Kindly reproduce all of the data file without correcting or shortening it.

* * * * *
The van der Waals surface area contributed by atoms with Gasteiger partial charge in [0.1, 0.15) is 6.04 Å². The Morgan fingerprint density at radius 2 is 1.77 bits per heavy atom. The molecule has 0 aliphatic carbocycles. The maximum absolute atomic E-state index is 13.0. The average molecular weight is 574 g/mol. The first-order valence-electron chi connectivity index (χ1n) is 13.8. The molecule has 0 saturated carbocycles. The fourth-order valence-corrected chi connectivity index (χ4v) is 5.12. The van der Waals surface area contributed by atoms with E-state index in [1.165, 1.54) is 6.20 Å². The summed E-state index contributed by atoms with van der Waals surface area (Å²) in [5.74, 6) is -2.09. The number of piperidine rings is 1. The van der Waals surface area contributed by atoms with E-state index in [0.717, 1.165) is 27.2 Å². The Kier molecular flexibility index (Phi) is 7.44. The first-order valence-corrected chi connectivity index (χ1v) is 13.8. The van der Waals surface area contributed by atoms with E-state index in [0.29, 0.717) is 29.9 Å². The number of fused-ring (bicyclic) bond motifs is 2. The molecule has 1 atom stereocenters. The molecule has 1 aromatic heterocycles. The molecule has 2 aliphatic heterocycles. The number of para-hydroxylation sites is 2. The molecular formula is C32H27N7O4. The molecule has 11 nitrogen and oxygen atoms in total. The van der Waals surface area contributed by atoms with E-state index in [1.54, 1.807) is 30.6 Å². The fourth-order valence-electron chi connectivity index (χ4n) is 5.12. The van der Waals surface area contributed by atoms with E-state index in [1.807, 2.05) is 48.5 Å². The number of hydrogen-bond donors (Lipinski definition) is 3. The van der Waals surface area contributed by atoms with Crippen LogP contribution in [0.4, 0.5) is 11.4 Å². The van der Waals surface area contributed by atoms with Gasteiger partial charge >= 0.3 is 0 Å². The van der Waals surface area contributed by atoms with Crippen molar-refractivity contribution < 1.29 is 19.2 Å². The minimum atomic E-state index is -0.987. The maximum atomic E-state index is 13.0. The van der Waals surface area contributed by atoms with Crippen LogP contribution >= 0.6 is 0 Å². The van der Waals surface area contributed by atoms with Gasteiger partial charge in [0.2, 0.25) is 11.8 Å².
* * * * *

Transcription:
The van der Waals surface area contributed by atoms with Gasteiger partial charge in [0.1, 0.15) is 6.04 Å². The Morgan fingerprint density at radius 2 is 1.77 bits per heavy atom. The molecule has 0 aliphatic carbocycles. The maximum absolute atomic E-state index is 13.0. The average molecular weight is 574 g/mol. The first-order valence-electron chi connectivity index (χ1n) is 13.8. The molecule has 0 saturated carbocycles. The fourth-order valence-corrected chi connectivity index (χ4v) is 5.12. The van der Waals surface area contributed by atoms with E-state index in [1.165, 1.54) is 6.20 Å². The summed E-state index contributed by atoms with van der Waals surface area (Å²) in [5.74, 6) is -2.09. The number of piperidine rings is 1. The van der Waals surface area contributed by atoms with E-state index in [0.717, 1.165) is 27.2 Å². The Kier molecular flexibility index (Phi) is 7.44. The first-order valence-corrected chi connectivity index (χ1v) is 13.8. The van der Waals surface area contributed by atoms with E-state index in [0.29, 0.717) is 29.9 Å². The number of fused-ring (bicyclic) bond motifs is 2. The molecule has 1 atom stereocenters. The molecule has 1 aromatic heterocycles. The molecule has 2 aliphatic heterocycles. The number of para-hydroxylation sites is 2. The molecular formula is C32H27N7O4. The molecule has 11 nitrogen and oxygen atoms in total. The van der Waals surface area contributed by atoms with E-state index in [1.54, 1.807) is 30.6 Å². The fourth-order valence-electron chi connectivity index (χ4n) is 5.12. The van der Waals surface area contributed by atoms with E-state index in [1.807, 2.05) is 48.5 Å². The number of hydrogen-bond donors (Lipinski definition) is 3. The van der Waals surface area contributed by atoms with Crippen LogP contribution in [0.4, 0.5) is 11.4 Å². The van der Waals surface area contributed by atoms with Gasteiger partial charge >= 0.3 is 0 Å². The van der Waals surface area contributed by atoms with Crippen molar-refractivity contribution < 1.29 is 19.2 Å². The minimum atomic E-state index is -0.987. The maximum atomic E-state index is 13.0. The van der Waals surface area contributed by atoms with Crippen LogP contribution >= 0.6 is 0 Å². The van der Waals surface area contributed by atoms with Gasteiger partial charge in [0.2, 0.25) is 11.8 Å².